So, we should listen to the ones sometimes telling us things we don’t want to hear. They may be the most important words anyone speaks to us, and will help us avoid hurt down the road.

DLH

Read more at my The Rambling Road weblog...

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Worldview: Keeping things alive

I’m a big fan of direct support. Hence the reason I support things like Kiva, Kickstarter, and Indigogo. Hence the reason I actually donate to WordPress plugin developers. Hence the reason I shop and eat local.

My point here isn’t to guilt you into doing something. My point here is to get you to think. Every time you spend a dollar, you vote. If you spend it at a corporate big box store, you’re voting for everything they stand for. If you spend it at the local grocer or hardware store, you’re voting for what they stand for.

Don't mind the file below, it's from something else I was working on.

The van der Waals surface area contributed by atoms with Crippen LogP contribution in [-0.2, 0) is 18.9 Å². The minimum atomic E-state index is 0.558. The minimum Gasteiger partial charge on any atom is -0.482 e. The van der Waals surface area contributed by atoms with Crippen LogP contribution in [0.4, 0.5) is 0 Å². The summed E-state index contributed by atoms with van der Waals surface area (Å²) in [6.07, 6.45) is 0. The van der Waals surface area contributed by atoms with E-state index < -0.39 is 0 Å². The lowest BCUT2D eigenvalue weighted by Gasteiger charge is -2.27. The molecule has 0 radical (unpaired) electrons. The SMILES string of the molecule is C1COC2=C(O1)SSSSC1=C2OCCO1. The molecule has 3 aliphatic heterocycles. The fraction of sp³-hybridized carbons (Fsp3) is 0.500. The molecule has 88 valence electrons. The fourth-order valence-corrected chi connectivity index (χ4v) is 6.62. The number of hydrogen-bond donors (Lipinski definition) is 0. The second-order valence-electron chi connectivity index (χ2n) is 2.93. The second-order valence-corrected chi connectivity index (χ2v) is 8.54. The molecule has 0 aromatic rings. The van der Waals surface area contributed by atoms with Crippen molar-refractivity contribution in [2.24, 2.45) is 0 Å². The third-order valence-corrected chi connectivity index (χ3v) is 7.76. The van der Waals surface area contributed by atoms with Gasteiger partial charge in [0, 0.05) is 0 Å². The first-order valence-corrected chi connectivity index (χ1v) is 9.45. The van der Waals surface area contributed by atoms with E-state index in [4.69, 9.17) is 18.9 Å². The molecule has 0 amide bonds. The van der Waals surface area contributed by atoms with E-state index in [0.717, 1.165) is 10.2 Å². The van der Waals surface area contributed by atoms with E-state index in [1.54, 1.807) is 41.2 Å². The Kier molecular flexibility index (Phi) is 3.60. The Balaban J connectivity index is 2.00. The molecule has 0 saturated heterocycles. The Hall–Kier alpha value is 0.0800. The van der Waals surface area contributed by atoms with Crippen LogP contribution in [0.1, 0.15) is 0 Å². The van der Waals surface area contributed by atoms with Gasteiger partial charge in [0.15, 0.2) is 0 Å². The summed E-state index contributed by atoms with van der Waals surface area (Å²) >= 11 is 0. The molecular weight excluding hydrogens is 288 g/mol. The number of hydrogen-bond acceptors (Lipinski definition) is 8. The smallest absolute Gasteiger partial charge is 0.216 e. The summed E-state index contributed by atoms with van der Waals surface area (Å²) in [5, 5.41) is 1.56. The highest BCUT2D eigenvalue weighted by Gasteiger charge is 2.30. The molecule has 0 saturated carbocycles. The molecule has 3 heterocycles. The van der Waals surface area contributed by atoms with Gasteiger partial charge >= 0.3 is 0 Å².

If you’re reading this blog, the chances are that you think the way I do. I am not saying you agree with me on matters of faith or politics, but we share a certain kind of common philosophy.

So, here’s a chance to put your money where your mouth is: Chris Muir writes a web comic called Day by Day. Yes, it leans conservative. Yes, it sometimes annoys progressives. But also yes, it is a directly supported expression of free speech. If that matters to you, go donate.

I will disclaim that I cannot donate this year as I have in past years. Innisfree on the Stillwater has consumed all of my resources, but I can still use this space to encourage others to fill in the gap. Consider it.

DLH

Read more at my Worldview site...